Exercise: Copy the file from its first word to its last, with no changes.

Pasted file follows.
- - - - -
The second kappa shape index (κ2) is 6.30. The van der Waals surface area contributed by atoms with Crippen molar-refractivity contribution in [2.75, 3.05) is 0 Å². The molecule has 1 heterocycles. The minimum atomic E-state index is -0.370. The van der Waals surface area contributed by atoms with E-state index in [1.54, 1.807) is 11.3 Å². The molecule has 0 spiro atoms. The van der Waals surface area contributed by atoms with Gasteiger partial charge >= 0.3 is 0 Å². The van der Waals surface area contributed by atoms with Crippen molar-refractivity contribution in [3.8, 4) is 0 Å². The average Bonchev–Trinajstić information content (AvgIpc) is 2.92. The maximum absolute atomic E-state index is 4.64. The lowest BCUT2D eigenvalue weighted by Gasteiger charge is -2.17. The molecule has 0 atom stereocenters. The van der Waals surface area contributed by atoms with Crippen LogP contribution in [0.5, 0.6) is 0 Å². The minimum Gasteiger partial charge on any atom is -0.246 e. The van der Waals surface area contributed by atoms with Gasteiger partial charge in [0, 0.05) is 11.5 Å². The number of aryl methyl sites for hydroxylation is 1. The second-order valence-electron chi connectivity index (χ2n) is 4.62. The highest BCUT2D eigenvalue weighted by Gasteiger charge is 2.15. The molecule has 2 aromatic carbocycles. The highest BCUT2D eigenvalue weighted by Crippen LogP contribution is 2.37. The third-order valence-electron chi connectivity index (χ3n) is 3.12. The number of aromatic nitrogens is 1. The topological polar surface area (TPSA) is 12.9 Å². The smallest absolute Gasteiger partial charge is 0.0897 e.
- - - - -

The second kappa shape index (κ2) is 6.30. The van der Waals surface area contributed by atoms with Crippen molar-refractivity contribution in [2.75, 3.05) is 0 Å². The molecule has 1 heterocycles. The minimum atomic E-state index is -0.370. The van der Waals surface area contributed by atoms with E-state index in [1.54, 1.807) is 11.3 Å². The molecule has 0 spiro atoms. The van der Waals surface area contributed by atoms with Gasteiger partial charge >= 0.3 is 0 Å². The van der Waals surface area contributed by atoms with Crippen molar-refractivity contribution in [3.8, 4) is 0 Å². The average Bonchev–Trinajstić information content (AvgIpc) is 2.92. The maximum absolute atomic E-state index is 4.64. The lowest BCUT2D eigenvalue weighted by Gasteiger charge is -2.17. The molecule has 0 atom stereocenters. The van der Waals surface area contributed by atoms with Crippen LogP contribution in [0.5, 0.6) is 0 Å². The minimum Gasteiger partial charge on any atom is -0.246 e. The van der Waals surface area contributed by atoms with Gasteiger partial charge in [0, 0.05) is 11.5 Å². The number of aryl methyl sites for hydroxylation is 1. The second-order valence-electron chi connectivity index (χ2n) is 4.62. The highest BCUT2D eigenvalue weighted by Gasteiger charge is 2.15. The molecule has 2 aromatic carbocycles. The highest BCUT2D eigenvalue weighted by Crippen LogP contribution is 2.37. The third-order valence-electron chi connectivity index (χ3n) is 3.12. The number of aromatic nitrogens is 1. The topological polar surface area (TPSA) is 12.9 Å². The smallest absolute Gasteiger partial charge is 0.0897 e.